Almost every year a new volunteer joins your board of directors. How do you make him or her feel welcome? We suggest:

Send a Welcome Packet to the Board

Include such items as:

  • Welcome letter signed by the executive director and the board president.
  • Description of the duties of board members.
  • Copies of the minutes from last year’s board meetings. (Review the minutes first and send only relevant information -- no need to bury your new member in paper!)
  • A copy of the latest strategic plan, if you have one.
  • Board governing documents, including by-laws, policies, etc.
  • A copy of the most current business plan, including the budget for the coming year.
  • A list of all the board officers and board members, including address, phone number, e-mail address, fax number, and a brief bio.
  • Committee descriptions, goals, and list(s) of committee members.
  • A copy of all the brochures your organization issues.

Make Introductions

At the first board meeting that the new members attend, be sure to introduce them and give a brief description of their backgrounds. Ask if they'd like to make any additional comments about their participation. Then have all of the other members introduce themselves. (It's probably a good idea to notify your members beforehand that they may be asked to say a few words of welcome, so that no one gets taken by surprise.)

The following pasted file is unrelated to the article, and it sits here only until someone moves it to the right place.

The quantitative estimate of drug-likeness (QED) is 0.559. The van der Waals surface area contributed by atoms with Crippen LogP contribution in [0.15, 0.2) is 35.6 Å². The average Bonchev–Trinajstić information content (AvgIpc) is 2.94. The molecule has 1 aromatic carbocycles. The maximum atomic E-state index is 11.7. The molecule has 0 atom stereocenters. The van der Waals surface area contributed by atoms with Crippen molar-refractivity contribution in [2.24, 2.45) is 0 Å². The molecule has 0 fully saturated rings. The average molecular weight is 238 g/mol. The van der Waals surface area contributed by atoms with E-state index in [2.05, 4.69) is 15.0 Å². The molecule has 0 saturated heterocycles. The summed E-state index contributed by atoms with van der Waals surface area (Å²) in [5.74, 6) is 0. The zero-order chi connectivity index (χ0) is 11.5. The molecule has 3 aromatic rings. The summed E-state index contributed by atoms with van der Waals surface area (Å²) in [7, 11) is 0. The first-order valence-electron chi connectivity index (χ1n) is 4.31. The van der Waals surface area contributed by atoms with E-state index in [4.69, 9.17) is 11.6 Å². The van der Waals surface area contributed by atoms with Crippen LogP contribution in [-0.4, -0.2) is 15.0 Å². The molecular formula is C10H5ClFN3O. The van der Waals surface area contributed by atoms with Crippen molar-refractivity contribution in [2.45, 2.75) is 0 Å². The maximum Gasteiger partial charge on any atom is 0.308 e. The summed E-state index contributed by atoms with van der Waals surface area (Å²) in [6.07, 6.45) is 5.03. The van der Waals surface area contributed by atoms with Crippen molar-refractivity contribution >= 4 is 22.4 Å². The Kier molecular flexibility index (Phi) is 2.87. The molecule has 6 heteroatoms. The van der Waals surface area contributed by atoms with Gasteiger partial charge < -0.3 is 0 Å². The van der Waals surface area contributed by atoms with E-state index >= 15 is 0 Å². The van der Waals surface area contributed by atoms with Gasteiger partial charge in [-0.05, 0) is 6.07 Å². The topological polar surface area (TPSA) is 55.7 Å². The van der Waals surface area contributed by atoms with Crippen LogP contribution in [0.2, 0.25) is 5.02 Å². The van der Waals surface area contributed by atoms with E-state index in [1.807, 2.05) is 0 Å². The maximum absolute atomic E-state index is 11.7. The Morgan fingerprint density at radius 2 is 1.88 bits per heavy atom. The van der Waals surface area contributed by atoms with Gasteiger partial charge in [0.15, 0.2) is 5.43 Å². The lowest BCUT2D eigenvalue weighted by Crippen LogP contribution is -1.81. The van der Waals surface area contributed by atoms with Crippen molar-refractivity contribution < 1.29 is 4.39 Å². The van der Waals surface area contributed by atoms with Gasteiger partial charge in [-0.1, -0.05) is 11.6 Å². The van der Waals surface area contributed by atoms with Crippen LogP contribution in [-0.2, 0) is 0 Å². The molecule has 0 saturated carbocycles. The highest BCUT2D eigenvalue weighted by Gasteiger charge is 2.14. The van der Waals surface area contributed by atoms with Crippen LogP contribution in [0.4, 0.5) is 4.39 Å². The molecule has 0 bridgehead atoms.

Communicate to Members

Include an announcement about new board members in your newsletter, if you have one. At a minimum, write a letter to your staff and volunteers indicating who the new board members are; provide biographical information and a photo, if possible.

Inform the Public

Send out a press release about the new board members to your local newspaper(s). Include biographical info and photo(s).

 

The material in this publication is based on work supported by the U.S. Small Business Administration under cooperative agreement SBAHG-04-S-0001. Any opinions, findings and conclusions or recommendations expressed in this publication are those of the author and do not necessarily reflect the views of the U.S. Small Business Administration. Updated May 2006
George Hannye

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